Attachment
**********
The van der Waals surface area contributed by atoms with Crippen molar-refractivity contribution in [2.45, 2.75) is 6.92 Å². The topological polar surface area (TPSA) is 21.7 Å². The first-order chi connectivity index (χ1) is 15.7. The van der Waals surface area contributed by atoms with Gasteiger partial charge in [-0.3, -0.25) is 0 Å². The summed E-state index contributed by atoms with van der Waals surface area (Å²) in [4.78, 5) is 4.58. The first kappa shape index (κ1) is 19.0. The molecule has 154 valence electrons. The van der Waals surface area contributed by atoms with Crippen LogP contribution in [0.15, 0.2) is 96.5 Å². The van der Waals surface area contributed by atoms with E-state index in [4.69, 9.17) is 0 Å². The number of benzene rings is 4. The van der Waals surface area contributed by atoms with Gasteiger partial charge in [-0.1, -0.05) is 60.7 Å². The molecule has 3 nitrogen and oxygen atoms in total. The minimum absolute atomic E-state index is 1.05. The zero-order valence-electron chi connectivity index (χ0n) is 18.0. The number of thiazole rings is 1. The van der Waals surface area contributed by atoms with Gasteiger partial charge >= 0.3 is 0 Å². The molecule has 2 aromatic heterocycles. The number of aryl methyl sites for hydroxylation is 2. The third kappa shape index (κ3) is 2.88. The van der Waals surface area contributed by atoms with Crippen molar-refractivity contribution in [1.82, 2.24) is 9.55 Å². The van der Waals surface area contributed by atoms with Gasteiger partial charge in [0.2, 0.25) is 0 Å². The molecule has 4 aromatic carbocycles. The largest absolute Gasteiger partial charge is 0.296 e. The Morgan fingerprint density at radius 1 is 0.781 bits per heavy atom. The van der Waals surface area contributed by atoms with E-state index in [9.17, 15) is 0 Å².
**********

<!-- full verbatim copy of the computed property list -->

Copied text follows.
The van der Waals surface area contributed by atoms with Crippen molar-refractivity contribution in [2.45, 2.75) is 6.92 Å². The topological polar surface area (TPSA) is 21.7 Å². The first-order chi connectivity index (χ1) is 15.7. The van der Waals surface area contributed by atoms with Gasteiger partial charge in [-0.3, -0.25) is 0 Å². The summed E-state index contributed by atoms with van der Waals surface area (Å²) in [4.78, 5) is 4.58. The first kappa shape index (κ1) is 19.0. The molecule has 154 valence electrons. The van der Waals surface area contributed by atoms with Crippen LogP contribution in [0.15, 0.2) is 96.5 Å². The van der Waals surface area contributed by atoms with E-state index in [4.69, 9.17) is 0 Å². The number of benzene rings is 4. The van der Waals surface area contributed by atoms with Gasteiger partial charge in [-0.1, -0.05) is 60.7 Å². The molecule has 3 nitrogen and oxygen atoms in total. The minimum absolute atomic E-state index is 1.05. The zero-order valence-electron chi connectivity index (χ0n) is 18.0. The number of thiazole rings is 1. The van der Waals surface area contributed by atoms with Gasteiger partial charge >= 0.3 is 0 Å². The molecule has 2 aromatic heterocycles. The number of aryl methyl sites for hydroxylation is 2. The third kappa shape index (κ3) is 2.88. The van der Waals surface area contributed by atoms with Crippen molar-refractivity contribution in [1.82, 2.24) is 9.55 Å². The van der Waals surface area contributed by atoms with Gasteiger partial charge in [0.2, 0.25) is 0 Å². The molecule has 4 aromatic carbocycles. The largest absolute Gasteiger partial charge is 0.296 e. The Morgan fingerprint density at radius 1 is 0.781 bits per heavy atom. The van der Waals surface area contributed by atoms with E-state index in [9.17, 15) is 0 Å².